First aid for the mind


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April 25, 2016 1:42 PM

Most people are aware of First Aid, which is help given to a sick or injured person until professionals can step in, but there is a newer form of the treatment and its being offered at the Lloydminster Learning Council Association.
Mental Health First Aid (MHFA) is like the regular kind many people are familiar with, said Darlene MacDonald, executive director of the Learning Council, except it focuses on the mind instead of the body. 
“It’s more about mental health problems and intervention strategies that are used to assist people,” said MacDonald.
“We talk about things like substance related disorders, mood disorders, anxiety and psychotic disorders and suicidal behaviour and panic attacks.”
The Learning Council used to offer the course just once a year, but have expanded it twice annually because of high demand.
The next MHFA course is offered May 3 and 4, in two six hour sessions, with a $150 fee attached.
MacDonald said the class is usually taken by employees and staff of non-profit organizations like the Interval Home,
The Men’s Shelter and the City of Lloydminster, but she also insists it’s good for everybody.
“I’ve been wanting to take it myself, I would say the last six years, but I never want to take somebody else’s spot, so every year I say to our receptionist, ‘Put my name down because I really want to take this class,’” she said.
And inevitably, every year the receptionist has to take MacDonald’s name off the list because it fills to capacity.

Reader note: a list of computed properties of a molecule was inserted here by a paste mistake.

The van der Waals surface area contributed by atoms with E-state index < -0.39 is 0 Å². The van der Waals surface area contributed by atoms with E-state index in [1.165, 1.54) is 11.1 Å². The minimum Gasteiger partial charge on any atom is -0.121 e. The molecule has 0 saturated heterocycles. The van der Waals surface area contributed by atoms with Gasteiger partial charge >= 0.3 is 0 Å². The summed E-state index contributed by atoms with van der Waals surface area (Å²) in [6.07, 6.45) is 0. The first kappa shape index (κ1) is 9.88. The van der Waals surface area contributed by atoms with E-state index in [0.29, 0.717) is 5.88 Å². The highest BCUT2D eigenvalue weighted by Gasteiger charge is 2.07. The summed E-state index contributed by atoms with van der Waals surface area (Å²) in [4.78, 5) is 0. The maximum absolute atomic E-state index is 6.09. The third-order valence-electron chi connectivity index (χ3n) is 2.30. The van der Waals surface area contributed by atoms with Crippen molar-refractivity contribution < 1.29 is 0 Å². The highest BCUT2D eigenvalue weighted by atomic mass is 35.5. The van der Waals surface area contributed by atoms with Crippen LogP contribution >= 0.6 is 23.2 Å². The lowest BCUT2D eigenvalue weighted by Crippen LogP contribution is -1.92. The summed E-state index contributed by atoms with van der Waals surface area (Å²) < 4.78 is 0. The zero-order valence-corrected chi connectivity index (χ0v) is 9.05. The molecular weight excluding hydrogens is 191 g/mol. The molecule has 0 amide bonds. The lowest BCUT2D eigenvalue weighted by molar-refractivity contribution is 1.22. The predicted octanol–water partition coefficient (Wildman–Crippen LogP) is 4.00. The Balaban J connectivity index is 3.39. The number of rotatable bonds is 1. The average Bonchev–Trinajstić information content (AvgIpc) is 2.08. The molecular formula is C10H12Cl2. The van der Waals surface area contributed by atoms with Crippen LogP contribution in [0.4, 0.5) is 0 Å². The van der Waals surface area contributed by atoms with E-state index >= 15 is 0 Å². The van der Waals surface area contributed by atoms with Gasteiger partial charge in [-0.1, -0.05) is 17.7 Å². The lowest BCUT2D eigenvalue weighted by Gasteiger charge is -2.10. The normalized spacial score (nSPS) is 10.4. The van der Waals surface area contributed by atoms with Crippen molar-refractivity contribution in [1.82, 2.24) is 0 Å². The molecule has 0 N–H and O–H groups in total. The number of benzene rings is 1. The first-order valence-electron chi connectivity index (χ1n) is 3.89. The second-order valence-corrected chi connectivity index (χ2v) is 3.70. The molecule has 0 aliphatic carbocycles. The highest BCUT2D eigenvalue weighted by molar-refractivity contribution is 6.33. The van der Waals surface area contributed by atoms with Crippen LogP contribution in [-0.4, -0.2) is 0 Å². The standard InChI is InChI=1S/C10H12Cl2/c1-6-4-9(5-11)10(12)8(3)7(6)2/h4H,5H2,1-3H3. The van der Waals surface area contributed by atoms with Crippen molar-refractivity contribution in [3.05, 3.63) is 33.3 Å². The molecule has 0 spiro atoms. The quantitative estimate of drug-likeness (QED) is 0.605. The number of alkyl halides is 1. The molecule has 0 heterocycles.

She said one of the reasons for everyday citizens to look into getting their MHFA certificates is because a person never knows when someone close to them might display symptoms of mental health distress.
Whether it’s a neighbour, friend, family member or co-worker, having the knowledge in how to intervene during these kinds of emergencies could come in handy. 
“You could recognize what they’re going through and assist them, because often the person themselves don’t always recognize it, and they can go and get some additional help,” said MacDonald.
“Mental health affects everybody in every walk of life.”
Aside from recognizing mental health issues and learning how to address them, the two-day course also seeks to remove the stigma that can come with mental health problems.
MacDonald said experts are finding stress and mental health issues are affecting people at younger ages more than ever before, so some of the strategies being taught involve coping and dealing with the stigma.
“There shouldn’t be a stigma—it should be like any other health issue that you may need to go get help from professionals for,” she said.
“So the more the general public, families and friends are aware of mental health issues, the better it is for individuals and the community as a whole.”

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